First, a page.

Interesting facts about Oktoberfest
Teamwork makes the dream work.
It takes a team of more than 400 volunteers and organizers working together to make the annual Lee’s Summit Oktoberfest a success. This year, the event will be held Sept. 27-28. The carnival considers through Sept. 29.
Committee organizers partner with volunteers throughout the year to bring the three-day event, sponsored by the Lee’s Summit Chamber of Commerce, to historic downtown Lee’s Summit. Celebrating its 30th year, this team began planning and preparing for the 2019 Oktoberfest two weeks after last year’s event.
“We have a magnificent downtown area for hosting this festival and the merchants are so supportive, regardless of the fact that the event disrupts their business,” said Melissa Grinlinton, Oktoberfest chairwoman. “But, we have to go back to back to the fantastic volunteers. Many of the same volunteers and groups come back year after year, including our police and fire departments.”
Oktoberfest volunteers include families, businesses, professional organizations and members of high school athletic teams. From November of the previous year up to Oktoberfest weekend, their projects and responsibilities range from organizing vendors and festival layout, to food and entertainment, as they prepare to host nearly 100,000 attendees.
In the days just before, during and after the festival, Oktoberfest volunteer teams close streets, move in stages, set-up and take down tables, manage electrical, water and other infrastructure, direct activities and collect trash.
Since its founding, Oktoberfest has grown exponentially. More modest in size during the early years, it has expanded to include a carnival, multiple entertainment venues, and two blocks of arts and crafts vendors. A kid’s street features more than 70 vendors and a popular Rootbiergarten. In the grown-up Biergarten, festival-goers can also enjoy authentic German food. Special events include a grape stomp and a home-brew competition.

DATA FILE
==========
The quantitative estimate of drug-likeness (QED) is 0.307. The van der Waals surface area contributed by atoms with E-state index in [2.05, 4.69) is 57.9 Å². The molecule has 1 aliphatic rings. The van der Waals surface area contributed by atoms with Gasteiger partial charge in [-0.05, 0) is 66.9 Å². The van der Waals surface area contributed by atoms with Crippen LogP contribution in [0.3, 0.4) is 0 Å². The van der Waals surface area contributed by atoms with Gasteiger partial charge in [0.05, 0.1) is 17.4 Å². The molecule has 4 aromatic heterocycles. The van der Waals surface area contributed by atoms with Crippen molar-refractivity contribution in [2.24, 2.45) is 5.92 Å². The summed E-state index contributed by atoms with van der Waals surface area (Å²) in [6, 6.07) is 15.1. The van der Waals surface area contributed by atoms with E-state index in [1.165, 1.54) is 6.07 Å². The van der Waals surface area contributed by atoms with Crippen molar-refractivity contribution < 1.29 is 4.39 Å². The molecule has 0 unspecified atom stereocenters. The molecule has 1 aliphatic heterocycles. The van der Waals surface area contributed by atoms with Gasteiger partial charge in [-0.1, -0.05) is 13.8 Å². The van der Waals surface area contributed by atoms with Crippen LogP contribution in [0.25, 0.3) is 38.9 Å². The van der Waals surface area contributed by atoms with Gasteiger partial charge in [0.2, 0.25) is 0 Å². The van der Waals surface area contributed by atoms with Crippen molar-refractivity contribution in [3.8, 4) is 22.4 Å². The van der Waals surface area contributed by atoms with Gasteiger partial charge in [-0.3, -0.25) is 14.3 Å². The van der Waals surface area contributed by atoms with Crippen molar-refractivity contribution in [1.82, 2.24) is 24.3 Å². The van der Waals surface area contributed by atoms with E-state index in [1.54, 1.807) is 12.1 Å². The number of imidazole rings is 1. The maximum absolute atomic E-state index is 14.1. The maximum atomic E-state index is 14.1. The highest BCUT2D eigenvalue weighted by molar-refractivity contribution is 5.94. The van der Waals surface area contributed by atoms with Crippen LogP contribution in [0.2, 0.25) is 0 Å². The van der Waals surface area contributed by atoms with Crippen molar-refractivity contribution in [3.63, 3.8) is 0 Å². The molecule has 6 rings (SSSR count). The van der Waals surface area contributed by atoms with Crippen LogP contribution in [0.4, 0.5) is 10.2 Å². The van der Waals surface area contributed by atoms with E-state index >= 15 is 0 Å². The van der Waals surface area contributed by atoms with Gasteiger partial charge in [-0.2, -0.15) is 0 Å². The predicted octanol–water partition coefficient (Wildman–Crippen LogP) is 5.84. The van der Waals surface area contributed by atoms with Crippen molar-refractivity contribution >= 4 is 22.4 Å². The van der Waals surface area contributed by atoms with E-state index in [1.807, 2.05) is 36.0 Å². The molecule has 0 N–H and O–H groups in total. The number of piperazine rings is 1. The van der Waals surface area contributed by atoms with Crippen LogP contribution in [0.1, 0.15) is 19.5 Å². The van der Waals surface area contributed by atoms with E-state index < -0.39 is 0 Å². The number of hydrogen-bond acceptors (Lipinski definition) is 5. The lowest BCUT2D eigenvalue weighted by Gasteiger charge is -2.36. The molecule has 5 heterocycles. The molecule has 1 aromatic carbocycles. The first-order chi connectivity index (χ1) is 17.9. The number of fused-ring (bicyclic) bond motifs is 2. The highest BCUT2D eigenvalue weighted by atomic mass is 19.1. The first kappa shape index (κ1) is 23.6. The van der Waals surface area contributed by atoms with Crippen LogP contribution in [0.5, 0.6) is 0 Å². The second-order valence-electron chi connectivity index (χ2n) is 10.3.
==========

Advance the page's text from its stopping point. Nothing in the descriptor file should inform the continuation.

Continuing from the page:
Lynn Hinkle, Oktoberfest co-chairwoman, believes organization, down to the last detail, has been key to the event’s success.
“We get better every year because we have tremendous coordinators who create the most detailed work plans I’ve ever seen anywhere,” Hinkle said. “After each Oktoberfest ends, we also take a look at what we can do better to make improvements for next year.”
Festival organizers have also had to overcome a few challenges over the years.
“One of the obstacles we faced years ago was getting people to volunteer,” Grinlinton said. “We networked to promote Oktoberfest to businesses and groups as a team-building opportunity. Now, we have 19 business partners and hundreds of volunteers who come back every year.”
Hinkle, Grinlinton and Connie Smith, interim event director, all agree that family, community and tradition intersect to create this success.
“My son, Stephen, and his Lee’s Summit North football teammates used to take down tables after Oktoberfest,” Hinkle said. “Now, he comes back with my three grandchildren.”
“This is a family event,” Smith said. “You can bring your kids and it’s safe. All ages and groups can find something fun and something to enjoy. It’s not expensive and you can get a great German meal.
“It’s a tradition that others will carry on. Oktoberfest has a future and everyone is welcome. It’s like a big family reunion.”